Does Michael, no longer so young himself, stand there sometimes in amazement and mutter to himself a powerful piece of that last stanza- thinking of his father, whose courage the darkness could never dim?-

And you, my father, there on the sad height,
Curse, bless, me now with your fierce tears, I pray.
Do not go gentle into that good night.
Rage, rage against the dying of the light.

Before I assisted ventriloquist, Paul Winchell,
In writing his autobiographical book, WINCH-
I wrote this article based on his website,,
which still exists.I never really bought Paul’s
metaphysical perspective, but he was an amazing man


-a review of a new website, ProtectGod.Com-
By Johnny Blue Star

Paul Winchell, the famed ventriloquist companion of Jerry Mahoney; voice of Disney’s “Tigger,” performer in innumerable films and top television shows, pioneer of the artificial heart- now has another mission. He is the author of a book called, “The Defamation of God,” which he has abridged in a website, titled Paul Winchell is on a mission to protect God from the one book that has long been conceived to be His own accurate, personal statement, the Bible.

Whereas Winchell is quick to point out that he does not actually know God himself, he does know what he stands for. “God is kind, wise, patient, loving, just, merciful, and compassionate. To me, that description exemplifies the true meaning of God.” And Paul Winchell is alarmed to see that, on the whole, the Bible, both New and Old Testaments, do not portray God in that light. In fact, according to Winchell’s extensive survey of the Testaments, God is more the author of carnage, atrocities and injustice than the author of compassion and mercy. To Winchell, these descriptions of God in the Bible must be untrue. Worse, their very presence, defames God as he must actually be.

This website is an exhaustive treatise on ethical anomalies in the Bible, revolving around God’s behavior. From the strange story of Abraham and Isaac, where Abraham’s loyalty is tested by being asked to murder his beloved son- to God’s protection of the incestuous Lot from the ravages of Sodom and Gomorrah to his punishment of Moses, for what seems to be a minor transgression, from entering into the Promised Land to his issuance. Winchell believes God’s image his profaned by the Bible’s false promulgation of the rules governing slavery and the mass destruction of humanity during the Flood. He is perplexed at the injustice of a Fall of Mankind countenanced by the eating of the wrong kind of fruit. or his re-hardening of Pharaoh’s heart when the Jews try to escape Israel, almost causing their doom.
Winchell doesn’t like the way women are treated in the Bible, beginning with the Fall. “The Old Testament treats men with respect while women are frequently referred to as harlots and whores. Patriarchs are lauded but very few females are given admirable status in scriptural narratives. Delilah betrays the beloved Samson by having his eyes put out. Cunning Salome orders the decapitation of John the Baptist. Males that meander receive no Divine punishment. But wives that are declared unfaithful are taken into the village and stoned to death.“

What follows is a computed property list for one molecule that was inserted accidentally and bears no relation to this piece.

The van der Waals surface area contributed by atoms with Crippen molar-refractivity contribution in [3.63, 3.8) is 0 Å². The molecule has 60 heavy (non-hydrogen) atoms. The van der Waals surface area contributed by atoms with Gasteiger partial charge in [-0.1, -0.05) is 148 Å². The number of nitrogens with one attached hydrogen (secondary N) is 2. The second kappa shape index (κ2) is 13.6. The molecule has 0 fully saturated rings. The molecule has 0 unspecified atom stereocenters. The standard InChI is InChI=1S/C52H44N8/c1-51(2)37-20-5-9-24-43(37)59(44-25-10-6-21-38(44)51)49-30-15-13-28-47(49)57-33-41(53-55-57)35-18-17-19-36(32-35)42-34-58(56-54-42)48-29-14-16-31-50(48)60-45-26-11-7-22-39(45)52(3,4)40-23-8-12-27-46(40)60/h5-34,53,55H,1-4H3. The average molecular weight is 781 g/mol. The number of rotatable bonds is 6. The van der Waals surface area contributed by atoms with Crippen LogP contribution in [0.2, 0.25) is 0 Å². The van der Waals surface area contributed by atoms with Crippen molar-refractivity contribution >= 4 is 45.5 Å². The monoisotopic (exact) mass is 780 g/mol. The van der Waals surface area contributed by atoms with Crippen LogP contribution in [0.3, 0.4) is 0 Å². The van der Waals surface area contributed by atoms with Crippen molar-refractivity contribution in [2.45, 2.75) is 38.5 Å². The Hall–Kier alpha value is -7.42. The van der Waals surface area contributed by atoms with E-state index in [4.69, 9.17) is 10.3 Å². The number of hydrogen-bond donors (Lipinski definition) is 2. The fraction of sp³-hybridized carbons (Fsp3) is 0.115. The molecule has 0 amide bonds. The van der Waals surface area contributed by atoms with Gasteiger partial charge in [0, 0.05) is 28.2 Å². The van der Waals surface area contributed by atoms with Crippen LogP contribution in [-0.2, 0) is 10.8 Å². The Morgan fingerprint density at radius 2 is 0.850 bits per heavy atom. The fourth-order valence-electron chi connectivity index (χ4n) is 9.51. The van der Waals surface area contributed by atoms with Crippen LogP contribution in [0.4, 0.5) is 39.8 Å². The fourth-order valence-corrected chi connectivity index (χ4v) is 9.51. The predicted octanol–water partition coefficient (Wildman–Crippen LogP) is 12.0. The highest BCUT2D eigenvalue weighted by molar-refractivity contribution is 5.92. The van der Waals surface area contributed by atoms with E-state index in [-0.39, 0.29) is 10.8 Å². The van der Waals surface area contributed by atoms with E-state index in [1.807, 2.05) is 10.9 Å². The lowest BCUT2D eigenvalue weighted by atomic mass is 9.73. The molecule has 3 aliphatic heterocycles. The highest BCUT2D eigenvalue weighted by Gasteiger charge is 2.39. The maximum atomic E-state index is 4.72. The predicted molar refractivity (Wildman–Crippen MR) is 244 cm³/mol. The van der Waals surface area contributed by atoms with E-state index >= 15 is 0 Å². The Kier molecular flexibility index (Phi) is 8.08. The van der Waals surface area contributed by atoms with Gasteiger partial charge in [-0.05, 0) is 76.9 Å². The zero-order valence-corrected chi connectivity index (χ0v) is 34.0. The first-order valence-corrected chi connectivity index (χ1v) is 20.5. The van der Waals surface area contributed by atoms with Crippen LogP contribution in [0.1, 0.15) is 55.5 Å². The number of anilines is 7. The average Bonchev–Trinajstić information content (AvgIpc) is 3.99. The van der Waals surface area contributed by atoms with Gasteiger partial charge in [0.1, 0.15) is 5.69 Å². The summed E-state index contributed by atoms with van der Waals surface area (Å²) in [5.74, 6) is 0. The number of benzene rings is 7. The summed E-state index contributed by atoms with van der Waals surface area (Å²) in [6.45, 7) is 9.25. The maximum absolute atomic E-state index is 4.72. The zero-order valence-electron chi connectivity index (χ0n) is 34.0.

Whatever your take on Winchell’s interpretation of events, it must be noted that his descriptions of the way that the Good Book characteristically describes God has got to be generally accurate. Most of these are not abstruse examples. Many of these are storybook examples of God’s behavior, told and retold in both Jewish and Christian Sunday schools and homes. Has something been overlooked by these progenitors of God’s message? Is not the author of these events slightly out of character if he is to fit the theological description of being “kind, wise, patient, loving, just, merciful, and compassionate,” as Winchell so correctively describes the attributes generally given by God.
Perhaps Winchell does not know God. But he believes he knows what God definitely is not. And that must be a challenge for every reader who wishes to confront the reality of the contradiction between the ideal of God in theology and the reality of the Bible’s portrayal of God. And, what then, will the reader be left with? More than a few questions and perhaps the beginning of a very difficult quest. There are no easy answers to the questions raised in Just a whole other mission. Perhaps to protect god, we may first have to find him. And, somehow, over the centuries in which these books have been created, he has become very, very lost.

This article was published as the cover story in Mature Living in Palm Springs, a magazine devoted to the mature lifestyle.
A photographic montage of Gypsy Boots and other ikons of fitness was featured on the cover.

They play polo. They go swimming in packs in frigid oceans and lakes. They fly and jump out of airplanes. They throw footballs so hard it hurts when a non-professional dares to catch it. They have vigorous daily exercise routines. When they are sick, they fast; if not, they run or walk for miles. Who are they and what do they have in common?

They are a small group of men, who, in their eighties or beyond, lived or live a fabulously healthy lifestyle. They were the founders of the physical culture and health movements in the United States, a movement that has touched many parts of the world and gave birth to many types of health and fitness industries. They are the icons of fitness.